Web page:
Banning Single-use Plastic in Canada

illustration of pollution entering the ocean

Prime Minister Justin Trudeau announced this June that Canada plans to ban single-use plastics as early as 2021. “We need to cover all of Canada with this decision,” he said.

But what falls under this ban? Single-use plastic is exactly what it sounds like: anything that is not designed to be reused. That can go from anything like cotton swabs, drink stirs or stoppers, plates, fast food containers and of course, the containers we pack food into for distribution. 

Accelerating demand for responsible, sustainable behaviours are transforming the food industry, restaurants to fulfilment centres. More and more people are choosing products that adhere to ethical standards. Horizon Media reports 81% of millennials expect corporations to make public commitments to environmental efforts, and are willing to spend a little more to better the planet. Those in the food distribution industry need to look closely and carefully at alternative packaging methods. 

Another driver is government mandates. Canada is not the first country to ban single-use plastic. According to a U.N. report, 127 countries had implemented some type of policy regulating plastic bags by July 2018, and many more are in the works. This year, Vancouver banned plastic straw and polystyrene foam cups and containers – so the need for sustainable packaging solutions is in high demand.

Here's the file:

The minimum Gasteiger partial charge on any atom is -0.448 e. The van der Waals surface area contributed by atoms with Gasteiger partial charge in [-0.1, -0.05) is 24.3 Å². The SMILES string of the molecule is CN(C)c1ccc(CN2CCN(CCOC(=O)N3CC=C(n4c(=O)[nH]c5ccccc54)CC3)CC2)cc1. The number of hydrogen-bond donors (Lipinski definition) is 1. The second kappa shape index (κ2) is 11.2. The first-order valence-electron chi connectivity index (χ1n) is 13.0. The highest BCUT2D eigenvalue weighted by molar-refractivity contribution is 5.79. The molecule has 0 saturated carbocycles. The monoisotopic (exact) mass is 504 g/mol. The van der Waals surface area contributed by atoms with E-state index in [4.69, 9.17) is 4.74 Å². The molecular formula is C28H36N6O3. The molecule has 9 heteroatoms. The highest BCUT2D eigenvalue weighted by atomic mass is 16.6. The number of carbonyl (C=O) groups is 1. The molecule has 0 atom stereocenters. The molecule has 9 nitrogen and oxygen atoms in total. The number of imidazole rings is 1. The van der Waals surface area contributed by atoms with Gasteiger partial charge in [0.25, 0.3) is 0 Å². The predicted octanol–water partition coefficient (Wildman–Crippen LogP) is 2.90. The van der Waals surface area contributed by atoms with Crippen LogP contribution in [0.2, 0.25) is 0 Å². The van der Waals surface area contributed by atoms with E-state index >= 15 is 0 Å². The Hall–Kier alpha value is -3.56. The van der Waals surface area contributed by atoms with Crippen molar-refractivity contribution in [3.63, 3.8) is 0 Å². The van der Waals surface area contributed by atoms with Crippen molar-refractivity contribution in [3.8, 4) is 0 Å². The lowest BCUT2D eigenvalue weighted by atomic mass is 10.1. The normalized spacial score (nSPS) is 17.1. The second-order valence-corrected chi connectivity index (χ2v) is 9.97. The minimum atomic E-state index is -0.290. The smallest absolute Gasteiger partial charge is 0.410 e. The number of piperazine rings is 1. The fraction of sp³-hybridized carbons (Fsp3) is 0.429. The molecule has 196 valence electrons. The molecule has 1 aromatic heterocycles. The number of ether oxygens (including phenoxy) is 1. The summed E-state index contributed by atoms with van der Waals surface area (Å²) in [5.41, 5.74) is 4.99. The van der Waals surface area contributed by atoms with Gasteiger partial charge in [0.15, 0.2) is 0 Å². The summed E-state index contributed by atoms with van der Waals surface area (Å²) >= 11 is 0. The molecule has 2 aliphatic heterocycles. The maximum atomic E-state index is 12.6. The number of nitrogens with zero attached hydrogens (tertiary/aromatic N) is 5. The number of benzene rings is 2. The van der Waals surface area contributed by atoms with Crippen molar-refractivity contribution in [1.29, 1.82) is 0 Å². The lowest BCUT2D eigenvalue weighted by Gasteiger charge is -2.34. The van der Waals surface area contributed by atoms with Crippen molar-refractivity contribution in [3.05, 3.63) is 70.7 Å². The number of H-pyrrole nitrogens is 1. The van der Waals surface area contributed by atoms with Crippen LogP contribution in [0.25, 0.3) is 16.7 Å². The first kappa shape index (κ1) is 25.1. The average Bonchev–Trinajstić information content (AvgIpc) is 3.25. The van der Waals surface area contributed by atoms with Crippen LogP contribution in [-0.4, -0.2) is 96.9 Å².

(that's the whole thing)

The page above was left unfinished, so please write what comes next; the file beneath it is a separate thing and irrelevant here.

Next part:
By looking for solutions now, food brands can get ahead of the curve on two levels:

  1. By taking action while environmental sustainability is still optional, the brand aligns itself with forward-thinking, ethical practice. This will boost sales with millennials and generate brand loyalty.
  2. Ensure the brand is not left with tons of product they can no longer sell.

By taking steps now, the food industry can make a productive step for their businesses and the planet, moving forward without disrupting operations with short timelines.